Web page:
This is not a nation of teetotalers or regular exercisers, new government data show.

The National Health Interview Survey, based on interviews with 79,000 adults over three years, has found:

•61% of people in the USA drink alcohol. These are adults who have had at least 12 drinks in their lifetime and at least one drink in the past year.

•31% of people do enough regular leisure-time physical activity to get health benefits — that is, moderate exercise for 30 minutes five times a week or vigorous activity for 20 minutes three times a week.

•40% do no regular leisure-time physical activity.

•20% smoke.

•21% are former smokers.

•58.5% have never smoked cigarettes. That is, they have never smoked or smoked fewer than 100 cigarettes in their entire life.

"There has been no progress at all in increasing physical activity since we started doing this report in 1997," says Charlotte Schoenborn, a health statistician with the National Center for Health Statistics, part of the Centers for Disease Control and Prevention. About 40% of respondents were doing nothing then, the same as now, Schoenborn says.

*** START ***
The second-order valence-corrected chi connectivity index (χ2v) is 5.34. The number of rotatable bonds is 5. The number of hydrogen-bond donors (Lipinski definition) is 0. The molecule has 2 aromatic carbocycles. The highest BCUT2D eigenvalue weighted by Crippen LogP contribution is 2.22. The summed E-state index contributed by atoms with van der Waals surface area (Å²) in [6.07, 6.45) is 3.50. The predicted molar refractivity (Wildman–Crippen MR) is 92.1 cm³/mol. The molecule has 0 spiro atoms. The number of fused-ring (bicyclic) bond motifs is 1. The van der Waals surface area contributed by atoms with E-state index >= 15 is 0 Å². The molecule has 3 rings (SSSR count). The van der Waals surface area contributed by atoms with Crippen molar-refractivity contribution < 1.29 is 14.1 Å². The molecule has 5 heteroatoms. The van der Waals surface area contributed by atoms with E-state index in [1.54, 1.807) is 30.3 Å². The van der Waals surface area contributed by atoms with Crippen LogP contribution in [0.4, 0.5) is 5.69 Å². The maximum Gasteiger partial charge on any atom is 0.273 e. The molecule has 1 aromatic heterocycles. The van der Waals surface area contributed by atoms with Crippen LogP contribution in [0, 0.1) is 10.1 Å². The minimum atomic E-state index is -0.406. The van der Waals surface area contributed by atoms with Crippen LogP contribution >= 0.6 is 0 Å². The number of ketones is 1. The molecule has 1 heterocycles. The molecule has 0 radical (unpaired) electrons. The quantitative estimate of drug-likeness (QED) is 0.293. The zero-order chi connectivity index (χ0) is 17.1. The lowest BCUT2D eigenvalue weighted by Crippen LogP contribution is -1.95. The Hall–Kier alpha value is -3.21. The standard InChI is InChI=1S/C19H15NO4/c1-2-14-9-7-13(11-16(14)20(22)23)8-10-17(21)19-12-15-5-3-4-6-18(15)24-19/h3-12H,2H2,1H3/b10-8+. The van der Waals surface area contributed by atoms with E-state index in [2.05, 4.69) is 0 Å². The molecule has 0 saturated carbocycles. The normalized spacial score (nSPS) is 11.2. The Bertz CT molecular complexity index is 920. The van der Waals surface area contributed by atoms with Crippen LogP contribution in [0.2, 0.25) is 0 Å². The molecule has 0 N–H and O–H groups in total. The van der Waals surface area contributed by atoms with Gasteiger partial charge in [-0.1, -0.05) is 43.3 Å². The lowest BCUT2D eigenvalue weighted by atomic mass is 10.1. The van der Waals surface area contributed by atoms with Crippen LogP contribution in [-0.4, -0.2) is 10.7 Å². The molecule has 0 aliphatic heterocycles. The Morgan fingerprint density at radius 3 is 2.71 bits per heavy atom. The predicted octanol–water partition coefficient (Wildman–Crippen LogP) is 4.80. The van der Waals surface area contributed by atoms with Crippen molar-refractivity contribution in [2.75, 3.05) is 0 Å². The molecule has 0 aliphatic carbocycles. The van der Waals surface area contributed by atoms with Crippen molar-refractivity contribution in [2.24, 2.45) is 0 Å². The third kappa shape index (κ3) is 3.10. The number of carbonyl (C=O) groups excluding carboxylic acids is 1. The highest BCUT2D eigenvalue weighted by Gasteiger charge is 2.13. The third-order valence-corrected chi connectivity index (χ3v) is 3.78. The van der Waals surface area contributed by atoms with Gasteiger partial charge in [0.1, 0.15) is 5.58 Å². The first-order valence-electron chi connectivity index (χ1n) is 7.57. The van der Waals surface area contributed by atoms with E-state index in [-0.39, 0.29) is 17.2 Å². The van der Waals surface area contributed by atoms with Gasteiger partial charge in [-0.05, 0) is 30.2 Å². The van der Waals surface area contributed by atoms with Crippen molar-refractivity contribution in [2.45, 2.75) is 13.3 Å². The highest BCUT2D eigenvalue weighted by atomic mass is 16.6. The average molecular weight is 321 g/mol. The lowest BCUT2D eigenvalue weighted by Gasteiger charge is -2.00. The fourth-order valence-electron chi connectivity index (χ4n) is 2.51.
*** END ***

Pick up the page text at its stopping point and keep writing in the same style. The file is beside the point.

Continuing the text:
"We are a long way from where the health experts want us to be with smoking — one in five is way above national health goals," Schoenborn says.

Education makes a difference. The survey found that adults who had higher levels of education were less likely to be smoking, were more active in their leisure time, were less likely to be obese and were less likely to sleep as little as six hours or less in the past 24 hours.
Overall, "having higher levels of education or greater economic resources tends to increase the likelihood of having healthier behaviors," Schoenborn says.

In addition, Schoenborn says, "married adults tend to have healthier behaviors overall than people who are divorced, separated or widowed."
News release courtesy of USAtoday.com.

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